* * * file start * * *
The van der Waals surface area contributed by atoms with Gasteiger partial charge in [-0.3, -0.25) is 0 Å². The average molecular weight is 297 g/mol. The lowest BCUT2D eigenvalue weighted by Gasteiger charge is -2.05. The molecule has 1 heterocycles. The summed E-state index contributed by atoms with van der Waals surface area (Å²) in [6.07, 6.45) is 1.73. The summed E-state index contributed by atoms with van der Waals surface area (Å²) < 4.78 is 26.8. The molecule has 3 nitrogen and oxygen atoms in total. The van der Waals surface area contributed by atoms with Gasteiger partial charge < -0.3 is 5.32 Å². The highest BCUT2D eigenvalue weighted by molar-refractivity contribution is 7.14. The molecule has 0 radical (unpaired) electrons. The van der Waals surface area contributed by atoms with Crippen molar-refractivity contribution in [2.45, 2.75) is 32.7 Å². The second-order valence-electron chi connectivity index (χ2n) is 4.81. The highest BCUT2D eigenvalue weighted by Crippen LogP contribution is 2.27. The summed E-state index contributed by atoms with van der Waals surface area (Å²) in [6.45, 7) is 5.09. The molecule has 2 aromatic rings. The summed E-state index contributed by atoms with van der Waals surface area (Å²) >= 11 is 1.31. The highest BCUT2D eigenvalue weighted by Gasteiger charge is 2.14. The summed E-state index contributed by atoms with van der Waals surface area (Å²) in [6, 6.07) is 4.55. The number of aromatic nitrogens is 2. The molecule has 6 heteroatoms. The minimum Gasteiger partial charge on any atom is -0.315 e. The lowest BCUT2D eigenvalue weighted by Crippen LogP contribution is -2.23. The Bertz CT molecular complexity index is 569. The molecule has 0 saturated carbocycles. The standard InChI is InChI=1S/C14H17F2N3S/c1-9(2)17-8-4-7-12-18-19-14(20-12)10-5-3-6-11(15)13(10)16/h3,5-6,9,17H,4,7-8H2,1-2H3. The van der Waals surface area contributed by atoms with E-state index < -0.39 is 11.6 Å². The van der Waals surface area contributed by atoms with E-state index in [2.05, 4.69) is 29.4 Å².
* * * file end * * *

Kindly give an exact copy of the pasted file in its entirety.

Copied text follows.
The van der Waals surface area contributed by atoms with Gasteiger partial charge in [-0.3, -0.25) is 0 Å². The average molecular weight is 297 g/mol. The lowest BCUT2D eigenvalue weighted by Gasteiger charge is -2.05. The molecule has 1 heterocycles. The summed E-state index contributed by atoms with van der Waals surface area (Å²) in [6.07, 6.45) is 1.73. The summed E-state index contributed by atoms with van der Waals surface area (Å²) < 4.78 is 26.8. The molecule has 3 nitrogen and oxygen atoms in total. The van der Waals surface area contributed by atoms with Gasteiger partial charge < -0.3 is 5.32 Å². The highest BCUT2D eigenvalue weighted by molar-refractivity contribution is 7.14. The molecule has 0 radical (unpaired) electrons. The van der Waals surface area contributed by atoms with Crippen molar-refractivity contribution in [2.45, 2.75) is 32.7 Å². The second-order valence-electron chi connectivity index (χ2n) is 4.81. The highest BCUT2D eigenvalue weighted by Crippen LogP contribution is 2.27. The summed E-state index contributed by atoms with van der Waals surface area (Å²) in [6.45, 7) is 5.09. The molecule has 2 aromatic rings. The summed E-state index contributed by atoms with van der Waals surface area (Å²) >= 11 is 1.31. The highest BCUT2D eigenvalue weighted by Gasteiger charge is 2.14. The summed E-state index contributed by atoms with van der Waals surface area (Å²) in [6, 6.07) is 4.55. The number of aromatic nitrogens is 2. The molecule has 6 heteroatoms. The minimum Gasteiger partial charge on any atom is -0.315 e. The lowest BCUT2D eigenvalue weighted by Crippen LogP contribution is -2.23. The Bertz CT molecular complexity index is 569. The molecule has 0 saturated carbocycles. The standard InChI is InChI=1S/C14H17F2N3S/c1-9(2)17-8-4-7-12-18-19-14(20-12)10-5-3-6-11(15)13(10)16/h3,5-6,9,17H,4,7-8H2,1-2H3. The van der Waals surface area contributed by atoms with E-state index < -0.39 is 11.6 Å². The van der Waals surface area contributed by atoms with E-state index in [2.05, 4.69) is 29.4 Å².